Initially happy with her auction lot purchase, the new owner took her vehicle to a local dealer for routine maintenance and a “once-over” to ensure the vehicle was safe and reliable. Additionally, she asked the mechanic to investigate a minor “ticking” sound coming from the engine. At the dealer’s suggestion, the car owner purchased a one-year used-car warranty to insure against major repair costs. All routine maintenance and inspection services were performed to her satisfaction; however, the mechanic did not attempt to repair the “ticking” sound. Rather, referencing a manufacturer’s Technical Service Bulletin written to assist diagnosis of similar customer complaints, he suggested the noise was normal and likely related to the fuel injectors. Although a plausible explanation, the noise persisted and worsened. Over the course of the eighteen months, she returned to the dealer five times for routine service each time complaining about the ever-louder “ticking” noise. Finally, and only when her vehicle would no longer run requiring a tow-truck’s help getting to the dealer, did the mechanic there report the unwelcomed although predictable news; she needed a new engine. Continue reading “What’s That Ticking Sound in My Engine?”

Industry Update: Electronic Logging Devices in Commercial Trucks


R. Scott King, BSME, Automotive / Mechanical Engineer ::::
In March 2017, we provided an industry update on a December 2016 ruling mandating the use of electronic logging devices (ELDs) in commercial trucks ( Set to become effective on December 16, 2017, this ruling establishes data recording criteria which, in general, require truck owners to install new equipment capable of detecting and recording changes in driving status and provide law enforcement a means of easy data access. Since becoming law, the trucking industry has been preparing for the looming December deadline, with many trucking companies already compliant. However, on July 17, 2017, the House Transportation Committee attached additional requirements to the 2016 ELD mandate that could delay, or even repeal it.
The rationale for this latest development includes lingering trucking industry concerns over the potential for individual states to implement mandated rest and meal times as well as enforcement, cyber-security, and connectivity concerns. The committee also expressed its own concerns over what the financial burden compliance may place on smaller trucking companies. Our research shows that of the estimated 1.2 million registered trucking companies in the US operating an estimated 15 million trucks (approximately 90% own six or fewer trucks – all of which would be required to purchase), install and maintain these new devices. With a fleet-wide projected implementation cost of nearly 2 billion dollars, the cost of compliance to smaller trucking companies, and in particular, individual owner-operators will be significant.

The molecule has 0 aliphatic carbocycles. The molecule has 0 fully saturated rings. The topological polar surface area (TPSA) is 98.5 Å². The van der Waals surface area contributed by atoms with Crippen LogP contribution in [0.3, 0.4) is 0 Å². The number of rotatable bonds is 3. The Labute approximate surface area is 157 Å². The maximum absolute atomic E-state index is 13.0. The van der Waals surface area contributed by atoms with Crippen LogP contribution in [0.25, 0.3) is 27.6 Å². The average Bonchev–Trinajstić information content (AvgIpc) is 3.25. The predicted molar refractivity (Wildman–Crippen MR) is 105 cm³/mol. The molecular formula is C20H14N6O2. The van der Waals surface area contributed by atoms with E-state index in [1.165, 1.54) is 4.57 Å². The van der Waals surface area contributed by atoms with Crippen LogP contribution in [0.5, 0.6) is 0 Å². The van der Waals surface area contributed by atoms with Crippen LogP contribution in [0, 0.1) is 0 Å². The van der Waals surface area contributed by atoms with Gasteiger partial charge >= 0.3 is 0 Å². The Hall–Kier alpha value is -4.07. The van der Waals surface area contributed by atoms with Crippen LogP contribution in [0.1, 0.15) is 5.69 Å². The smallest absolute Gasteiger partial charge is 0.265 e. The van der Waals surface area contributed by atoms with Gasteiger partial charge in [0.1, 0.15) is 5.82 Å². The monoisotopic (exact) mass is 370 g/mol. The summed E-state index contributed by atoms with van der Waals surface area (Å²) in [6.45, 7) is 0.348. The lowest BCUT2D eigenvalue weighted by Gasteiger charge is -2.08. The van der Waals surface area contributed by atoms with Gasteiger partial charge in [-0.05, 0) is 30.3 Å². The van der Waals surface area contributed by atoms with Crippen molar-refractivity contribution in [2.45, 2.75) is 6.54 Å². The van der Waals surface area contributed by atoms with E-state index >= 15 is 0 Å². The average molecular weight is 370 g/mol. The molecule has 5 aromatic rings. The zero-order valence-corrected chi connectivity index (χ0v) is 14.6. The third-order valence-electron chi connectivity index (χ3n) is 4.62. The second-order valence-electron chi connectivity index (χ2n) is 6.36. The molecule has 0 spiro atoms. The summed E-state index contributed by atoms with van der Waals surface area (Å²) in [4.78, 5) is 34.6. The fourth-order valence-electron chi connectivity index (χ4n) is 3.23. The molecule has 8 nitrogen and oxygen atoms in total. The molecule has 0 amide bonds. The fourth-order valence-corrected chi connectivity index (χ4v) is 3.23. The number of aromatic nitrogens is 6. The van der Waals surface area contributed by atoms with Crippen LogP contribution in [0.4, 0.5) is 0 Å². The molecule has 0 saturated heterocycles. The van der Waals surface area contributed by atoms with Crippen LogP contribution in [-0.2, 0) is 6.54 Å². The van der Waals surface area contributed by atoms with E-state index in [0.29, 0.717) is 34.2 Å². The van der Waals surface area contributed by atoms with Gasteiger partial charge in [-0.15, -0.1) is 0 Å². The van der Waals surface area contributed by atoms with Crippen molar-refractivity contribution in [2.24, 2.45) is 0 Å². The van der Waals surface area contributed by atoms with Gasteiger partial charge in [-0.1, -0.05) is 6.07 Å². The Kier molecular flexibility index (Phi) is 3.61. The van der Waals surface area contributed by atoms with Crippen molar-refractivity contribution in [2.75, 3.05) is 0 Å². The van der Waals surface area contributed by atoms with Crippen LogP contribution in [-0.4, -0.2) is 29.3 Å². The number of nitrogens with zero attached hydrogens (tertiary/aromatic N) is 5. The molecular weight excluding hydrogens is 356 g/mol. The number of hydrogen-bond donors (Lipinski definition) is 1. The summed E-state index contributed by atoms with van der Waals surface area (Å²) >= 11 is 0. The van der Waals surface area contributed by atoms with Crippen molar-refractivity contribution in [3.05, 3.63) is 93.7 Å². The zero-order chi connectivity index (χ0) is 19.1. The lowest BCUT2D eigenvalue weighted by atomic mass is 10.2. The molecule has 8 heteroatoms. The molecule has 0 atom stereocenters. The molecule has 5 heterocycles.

Continue reading “Industry Update: Electronic Logging Devices in Commercial Trucks”

Automotive Air Conditioning Systems

R. Scott King, BSME, Automotive / Mechanical Engineer ::::
The automotive air-conditioner is a marvelous example of a simple system relying on the complex properties of the refrigerant within them. While refrigerant can be thought of as a remarkably efficient medium that carries heat from one area to another, it has at least one significant shortcoming: it does not like water. Even the microscopic water molecules in the surrounding air can significantly reduce an AC system’s performance. To combat this, AC systems utilize a cleverly-named component called a dryer.
An AC dryer is nothing more than a small chamber filled with desiccant. Most people are already familiar with desiccant but perhaps don’t realize it; it is the granular material within the curious little white bags often found in new electronics packaging. Wherever it’s used, desiccant soaks water molecules like a sponge.
In an AC system, however, careful steps must be taken to ensure that the desiccant remains contained within its chamber. If it escapes and circulates through the system, the damage it causes can be disastrous. This, on an extraordinarily large scale, is exactly what happened to a leading manufacturer of automotive-style AC units. Continue reading “Automotive Air Conditioning Systems”

Recreational Vehicle Recalls On The Rise?

R. Scott King, BSME, Automotive / Mechanical Engineer ::::
The National Highway Traffic Safety Administration (NHTSA) publishes weekly summaries of recent vehicle recalls. The summaries are listed according to manufacturer and provide a link to the NHTSA website for additional information. As a subscriber to these summaries, I’ve occasionally noted what seems to be an over-representation of the Recreational Vehicle industry relative to total vehicle manufacturers subject to NHTSA regulation. This week’s summary mirrored previous observations, so I did some research for a more quantitative assessment. Continue reading “Recreational Vehicle Recalls On The Rise?”